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This past week, the United States Supreme Court decided Wyeth v. Levine. The Court upheld a $6.7 million jury award to a musician who lost her arm because of a botched injection of an anti-nausea medication. Justice John Paul Stevens, in the court’s majority opinion, said "Food and Drug Administration oversight of drug labeling doesn’t prevent the filing of state-level consumer liability lawsuits against drug companies. "In short," Justice Stevens wrote, "Wyeth has not persuaded us that failure-to-warn claims like Levine’s obstruct the federal regulation of drug labeling."

This decision upheld the state’s ability to make laws to protect it’s citizen’s. It also provided a remedy for a severely injured person despite FDA rules. Of great additional interest was Justice Thomas’s concurrence, which advocates eliminating the type of "implied conflict pre-emption" that the Court has found in some past cases and the drug companies pushed for here. It says, "Because such a sweeping approach to pre-emption leads to the illegitimate – and thus, unconstitutional – invalidation of state laws, I can no longer assent to a doctrine that preempts state laws merely because they ‘stan[d] as an obstacle to the accomplishment and execution of the full purposes and objectives’ of federal law as perceived by this Court."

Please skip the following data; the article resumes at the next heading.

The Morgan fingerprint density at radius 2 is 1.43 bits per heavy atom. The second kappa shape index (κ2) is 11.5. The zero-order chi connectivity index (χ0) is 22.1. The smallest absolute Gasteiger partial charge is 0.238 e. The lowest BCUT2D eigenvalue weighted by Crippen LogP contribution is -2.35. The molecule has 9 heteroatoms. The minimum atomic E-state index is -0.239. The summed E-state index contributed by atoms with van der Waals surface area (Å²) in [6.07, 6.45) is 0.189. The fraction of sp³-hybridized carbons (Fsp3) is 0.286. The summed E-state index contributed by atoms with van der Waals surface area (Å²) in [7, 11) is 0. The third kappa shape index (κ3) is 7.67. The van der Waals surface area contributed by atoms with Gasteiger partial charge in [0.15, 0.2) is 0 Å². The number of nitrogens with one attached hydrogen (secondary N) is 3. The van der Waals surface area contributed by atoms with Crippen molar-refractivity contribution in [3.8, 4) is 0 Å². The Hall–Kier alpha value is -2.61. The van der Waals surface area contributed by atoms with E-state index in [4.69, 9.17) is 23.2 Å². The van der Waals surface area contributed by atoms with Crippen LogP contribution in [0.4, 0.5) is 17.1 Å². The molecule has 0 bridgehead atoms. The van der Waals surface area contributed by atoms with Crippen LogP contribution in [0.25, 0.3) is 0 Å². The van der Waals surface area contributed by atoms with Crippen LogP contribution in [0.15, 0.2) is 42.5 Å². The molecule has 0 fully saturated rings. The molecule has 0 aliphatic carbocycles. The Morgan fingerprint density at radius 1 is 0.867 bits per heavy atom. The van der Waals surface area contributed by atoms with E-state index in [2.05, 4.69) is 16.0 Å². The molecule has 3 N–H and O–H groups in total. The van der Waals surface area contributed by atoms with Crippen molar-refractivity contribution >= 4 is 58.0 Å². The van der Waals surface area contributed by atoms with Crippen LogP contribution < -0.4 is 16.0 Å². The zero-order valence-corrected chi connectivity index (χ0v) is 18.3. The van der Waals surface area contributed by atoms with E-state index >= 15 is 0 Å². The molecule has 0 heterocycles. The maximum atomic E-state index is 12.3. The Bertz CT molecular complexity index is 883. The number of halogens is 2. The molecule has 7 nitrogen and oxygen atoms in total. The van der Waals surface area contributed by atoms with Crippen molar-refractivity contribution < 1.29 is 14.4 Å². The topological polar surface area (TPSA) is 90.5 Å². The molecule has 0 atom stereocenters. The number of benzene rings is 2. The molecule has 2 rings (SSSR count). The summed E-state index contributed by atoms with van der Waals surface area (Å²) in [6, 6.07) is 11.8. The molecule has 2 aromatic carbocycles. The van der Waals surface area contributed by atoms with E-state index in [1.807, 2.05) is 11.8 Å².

With the past eight years being one example after another of restricted rights and protections as preemption was used to shield defendants, this case is a ray of hope for those who have been injured. Congratulations to Ms Levine, although with the loss of an arm and what she’s been though, this had to be a bittersweet victory.

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